“It was absolutely heartbreaking for everyone. They were probably better than us on the ball and controlled it for spells, but we had the character to stay in the game.

“Griff has come up with two unbelievable free-kicks. At that point when Griff scored his second, you thought: ‘Wow, we are going to make history here.’ Griff is going to be in the history books and remembered for all the years for the two goals he scored against England. But if we had won that game, it would have been remarkable for the country and made a really huge difference to our chances of qualifying. It’s a big kick in the teeth.”

McArthur believes Scotland’s spirit came to the fore on Saturday. “The character within the group is incredible,” he said. “We were playing against top-class Premier League players, yet we pushed them right until the end.

“We kept going and going. People are talking about cramp, yet there was someone like James Morrison who hurt his knee inside the first two minutes and kept playing until half-time. It’s a not a question of character with us. It’s about Scottish people. We are resilient and you can see how down we are.”

When the dust settles on Saturday’s tumultuous match, McArthur feels Scotland can take plenty encouragement into their next fixtures after following up their well-earned victory over Slovenia in March with such a spirited effort against the strongest team in the group. “We need to win the next game now,” he said. “That’s all we need to be thinking about. Obviously, you try and keep building momentum because if anyone had said we’d get four points from the matches against Slovenia and England in the past two matches, many would have taken it. But we need to build and get win, win, win and keep going.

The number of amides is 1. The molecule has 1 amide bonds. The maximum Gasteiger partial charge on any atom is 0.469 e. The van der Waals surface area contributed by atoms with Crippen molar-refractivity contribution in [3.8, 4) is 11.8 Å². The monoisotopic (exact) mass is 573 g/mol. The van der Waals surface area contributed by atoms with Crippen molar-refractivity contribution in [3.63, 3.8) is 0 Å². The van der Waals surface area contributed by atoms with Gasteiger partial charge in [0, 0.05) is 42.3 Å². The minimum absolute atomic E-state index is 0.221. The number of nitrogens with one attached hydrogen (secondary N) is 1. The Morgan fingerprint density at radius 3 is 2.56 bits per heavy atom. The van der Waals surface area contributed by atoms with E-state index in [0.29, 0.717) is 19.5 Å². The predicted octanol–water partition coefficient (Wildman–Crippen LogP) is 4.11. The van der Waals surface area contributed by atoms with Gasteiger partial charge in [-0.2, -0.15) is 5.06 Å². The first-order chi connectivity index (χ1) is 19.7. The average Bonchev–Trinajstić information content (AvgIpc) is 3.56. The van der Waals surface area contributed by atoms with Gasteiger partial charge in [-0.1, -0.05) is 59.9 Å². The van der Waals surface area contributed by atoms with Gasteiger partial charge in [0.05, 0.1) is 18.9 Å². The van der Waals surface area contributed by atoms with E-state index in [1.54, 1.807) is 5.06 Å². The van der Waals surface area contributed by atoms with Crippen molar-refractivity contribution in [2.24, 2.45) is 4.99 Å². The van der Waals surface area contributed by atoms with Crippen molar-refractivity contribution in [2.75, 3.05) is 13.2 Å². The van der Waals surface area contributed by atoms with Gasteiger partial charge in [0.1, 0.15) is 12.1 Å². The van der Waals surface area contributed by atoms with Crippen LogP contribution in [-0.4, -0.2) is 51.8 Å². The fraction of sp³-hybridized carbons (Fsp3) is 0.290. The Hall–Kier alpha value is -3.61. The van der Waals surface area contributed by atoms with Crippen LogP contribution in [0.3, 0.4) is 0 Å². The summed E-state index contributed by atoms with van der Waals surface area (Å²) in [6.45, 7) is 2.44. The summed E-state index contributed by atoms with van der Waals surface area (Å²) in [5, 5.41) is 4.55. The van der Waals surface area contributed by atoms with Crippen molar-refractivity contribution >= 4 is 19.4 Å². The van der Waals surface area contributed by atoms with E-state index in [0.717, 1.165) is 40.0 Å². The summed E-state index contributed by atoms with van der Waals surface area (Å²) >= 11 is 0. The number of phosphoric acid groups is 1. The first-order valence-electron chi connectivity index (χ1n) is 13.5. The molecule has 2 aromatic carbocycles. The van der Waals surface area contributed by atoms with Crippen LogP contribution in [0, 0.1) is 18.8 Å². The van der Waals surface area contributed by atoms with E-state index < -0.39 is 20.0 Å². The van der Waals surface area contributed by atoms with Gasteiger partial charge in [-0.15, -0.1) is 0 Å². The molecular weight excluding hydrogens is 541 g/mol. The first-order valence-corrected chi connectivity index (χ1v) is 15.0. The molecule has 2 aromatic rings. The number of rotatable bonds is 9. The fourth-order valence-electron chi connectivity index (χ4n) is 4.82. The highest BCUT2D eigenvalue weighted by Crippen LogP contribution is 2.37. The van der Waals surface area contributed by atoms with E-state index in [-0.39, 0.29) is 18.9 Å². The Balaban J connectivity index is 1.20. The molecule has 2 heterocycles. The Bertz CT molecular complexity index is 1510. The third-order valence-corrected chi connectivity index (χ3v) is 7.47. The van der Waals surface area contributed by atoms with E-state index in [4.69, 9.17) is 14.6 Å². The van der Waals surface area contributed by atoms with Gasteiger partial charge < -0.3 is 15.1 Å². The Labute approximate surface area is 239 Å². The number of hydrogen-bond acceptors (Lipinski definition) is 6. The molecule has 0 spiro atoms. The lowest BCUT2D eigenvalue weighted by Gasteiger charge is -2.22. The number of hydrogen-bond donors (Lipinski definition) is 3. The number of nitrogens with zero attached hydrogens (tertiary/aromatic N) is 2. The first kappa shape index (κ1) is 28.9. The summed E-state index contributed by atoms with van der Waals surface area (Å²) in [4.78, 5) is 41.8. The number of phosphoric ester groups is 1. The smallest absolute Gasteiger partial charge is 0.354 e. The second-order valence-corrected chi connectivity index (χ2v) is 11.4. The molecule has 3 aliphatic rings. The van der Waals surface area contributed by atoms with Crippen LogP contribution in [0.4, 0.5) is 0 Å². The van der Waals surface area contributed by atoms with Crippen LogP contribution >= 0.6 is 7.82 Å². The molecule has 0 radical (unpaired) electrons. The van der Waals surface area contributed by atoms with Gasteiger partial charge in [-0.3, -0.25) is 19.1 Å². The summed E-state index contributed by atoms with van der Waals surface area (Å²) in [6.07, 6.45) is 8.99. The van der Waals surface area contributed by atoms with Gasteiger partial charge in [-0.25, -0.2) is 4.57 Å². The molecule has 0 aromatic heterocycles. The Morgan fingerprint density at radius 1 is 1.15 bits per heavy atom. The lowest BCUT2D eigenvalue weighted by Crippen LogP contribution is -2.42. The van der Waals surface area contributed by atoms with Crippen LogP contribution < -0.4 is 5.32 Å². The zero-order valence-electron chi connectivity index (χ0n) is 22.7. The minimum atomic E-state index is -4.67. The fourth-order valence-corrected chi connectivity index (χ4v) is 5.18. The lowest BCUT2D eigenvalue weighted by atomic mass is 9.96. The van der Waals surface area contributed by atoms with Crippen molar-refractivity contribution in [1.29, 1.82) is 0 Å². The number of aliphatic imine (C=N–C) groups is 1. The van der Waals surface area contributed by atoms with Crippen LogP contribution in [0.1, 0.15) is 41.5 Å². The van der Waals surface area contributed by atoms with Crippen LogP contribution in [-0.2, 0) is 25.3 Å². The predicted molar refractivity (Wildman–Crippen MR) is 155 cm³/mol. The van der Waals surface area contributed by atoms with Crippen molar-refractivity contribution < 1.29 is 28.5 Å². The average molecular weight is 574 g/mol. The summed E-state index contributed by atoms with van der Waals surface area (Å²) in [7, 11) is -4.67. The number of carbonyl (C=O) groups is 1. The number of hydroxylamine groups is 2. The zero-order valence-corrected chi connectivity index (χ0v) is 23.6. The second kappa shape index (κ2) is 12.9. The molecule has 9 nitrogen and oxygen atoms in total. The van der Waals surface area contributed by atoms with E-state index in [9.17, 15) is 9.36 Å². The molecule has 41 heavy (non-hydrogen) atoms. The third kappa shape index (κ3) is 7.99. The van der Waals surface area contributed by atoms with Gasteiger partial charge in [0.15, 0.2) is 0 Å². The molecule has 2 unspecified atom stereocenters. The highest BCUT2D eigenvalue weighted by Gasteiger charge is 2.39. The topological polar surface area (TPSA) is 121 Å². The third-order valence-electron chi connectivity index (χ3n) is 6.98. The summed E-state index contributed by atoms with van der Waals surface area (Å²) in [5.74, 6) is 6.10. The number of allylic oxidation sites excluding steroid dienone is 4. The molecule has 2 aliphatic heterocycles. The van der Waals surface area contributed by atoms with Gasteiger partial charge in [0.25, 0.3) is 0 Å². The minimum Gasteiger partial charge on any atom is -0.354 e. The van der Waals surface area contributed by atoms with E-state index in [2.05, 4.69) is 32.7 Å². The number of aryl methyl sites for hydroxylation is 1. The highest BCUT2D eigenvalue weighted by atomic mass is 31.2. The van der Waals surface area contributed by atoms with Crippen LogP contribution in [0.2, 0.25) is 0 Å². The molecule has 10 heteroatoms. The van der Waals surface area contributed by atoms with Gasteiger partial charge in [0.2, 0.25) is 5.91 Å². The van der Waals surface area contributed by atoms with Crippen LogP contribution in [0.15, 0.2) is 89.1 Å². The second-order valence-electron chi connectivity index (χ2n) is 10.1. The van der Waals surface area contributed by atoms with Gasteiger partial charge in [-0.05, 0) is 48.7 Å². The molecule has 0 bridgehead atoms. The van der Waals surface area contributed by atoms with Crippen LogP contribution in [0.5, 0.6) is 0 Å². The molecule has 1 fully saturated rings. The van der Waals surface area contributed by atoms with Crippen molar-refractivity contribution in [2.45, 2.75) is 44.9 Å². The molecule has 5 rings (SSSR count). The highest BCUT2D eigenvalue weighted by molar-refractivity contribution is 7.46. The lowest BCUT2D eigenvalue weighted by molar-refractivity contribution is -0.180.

“The manager when we meet up next will make sure we learn from this experience, but there are a lot of positives to take from it. We need to try and take a step back and look at those positives.”

New Hearts captain Christophe Berra, who returned to the starting line-up and delivered a rock-solid display, admitted the Scots were punished for allowing the most lethal striker in England’s Premier League to drift free after Kane got himself in space between Charlie Mulgrew, Andy Robertson and keeper Craig Gordon to volley home Sterling’s high, hanging delivery. “The boys put in a great effort and you could see we were getting tired towards the end,” said Berra. “It’s the manner in which we lost it at the end but that is Harry Kane – if you give him a chance he will put it away, and that’s what he did even though he was quiet for most of the game. We are disappointed but I think we have got to be proud of ourselves.”